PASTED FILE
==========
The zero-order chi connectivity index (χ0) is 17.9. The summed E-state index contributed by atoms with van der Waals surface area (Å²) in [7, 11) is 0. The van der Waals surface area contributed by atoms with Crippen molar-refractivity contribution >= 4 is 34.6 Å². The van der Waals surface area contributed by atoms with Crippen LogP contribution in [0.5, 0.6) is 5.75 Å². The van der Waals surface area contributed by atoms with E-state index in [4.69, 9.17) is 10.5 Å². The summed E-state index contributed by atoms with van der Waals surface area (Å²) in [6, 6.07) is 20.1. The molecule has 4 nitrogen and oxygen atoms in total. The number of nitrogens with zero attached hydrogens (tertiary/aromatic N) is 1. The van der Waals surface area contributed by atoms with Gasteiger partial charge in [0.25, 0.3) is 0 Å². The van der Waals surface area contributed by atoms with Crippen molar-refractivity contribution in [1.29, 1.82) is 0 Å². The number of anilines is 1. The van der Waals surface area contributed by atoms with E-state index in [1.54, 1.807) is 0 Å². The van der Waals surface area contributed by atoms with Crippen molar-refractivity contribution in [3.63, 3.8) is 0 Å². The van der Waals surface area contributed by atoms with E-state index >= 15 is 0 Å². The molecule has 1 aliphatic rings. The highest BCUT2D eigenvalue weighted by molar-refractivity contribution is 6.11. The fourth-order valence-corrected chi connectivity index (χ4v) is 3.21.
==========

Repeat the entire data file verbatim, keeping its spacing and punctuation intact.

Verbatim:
The zero-order chi connectivity index (χ0) is 17.9. The summed E-state index contributed by atoms with van der Waals surface area (Å²) in [7, 11) is 0. The van der Waals surface area contributed by atoms with Crippen molar-refractivity contribution >= 4 is 34.6 Å². The van der Waals surface area contributed by atoms with Crippen LogP contribution in [0.5, 0.6) is 5.75 Å². The van der Waals surface area contributed by atoms with E-state index in [4.69, 9.17) is 10.5 Å². The summed E-state index contributed by atoms with van der Waals surface area (Å²) in [6, 6.07) is 20.1. The molecule has 4 nitrogen and oxygen atoms in total. The number of nitrogens with zero attached hydrogens (tertiary/aromatic N) is 1. The van der Waals surface area contributed by atoms with Gasteiger partial charge in [0.25, 0.3) is 0 Å². The van der Waals surface area contributed by atoms with Crippen molar-refractivity contribution in [1.29, 1.82) is 0 Å². The number of anilines is 1. The van der Waals surface area contributed by atoms with E-state index in [1.54, 1.807) is 0 Å². The van der Waals surface area contributed by atoms with Crippen molar-refractivity contribution in [3.63, 3.8) is 0 Å². The van der Waals surface area contributed by atoms with E-state index >= 15 is 0 Å². The molecule has 1 aliphatic rings. The highest BCUT2D eigenvalue weighted by molar-refractivity contribution is 6.11. The fourth-order valence-corrected chi connectivity index (χ4v) is 3.21.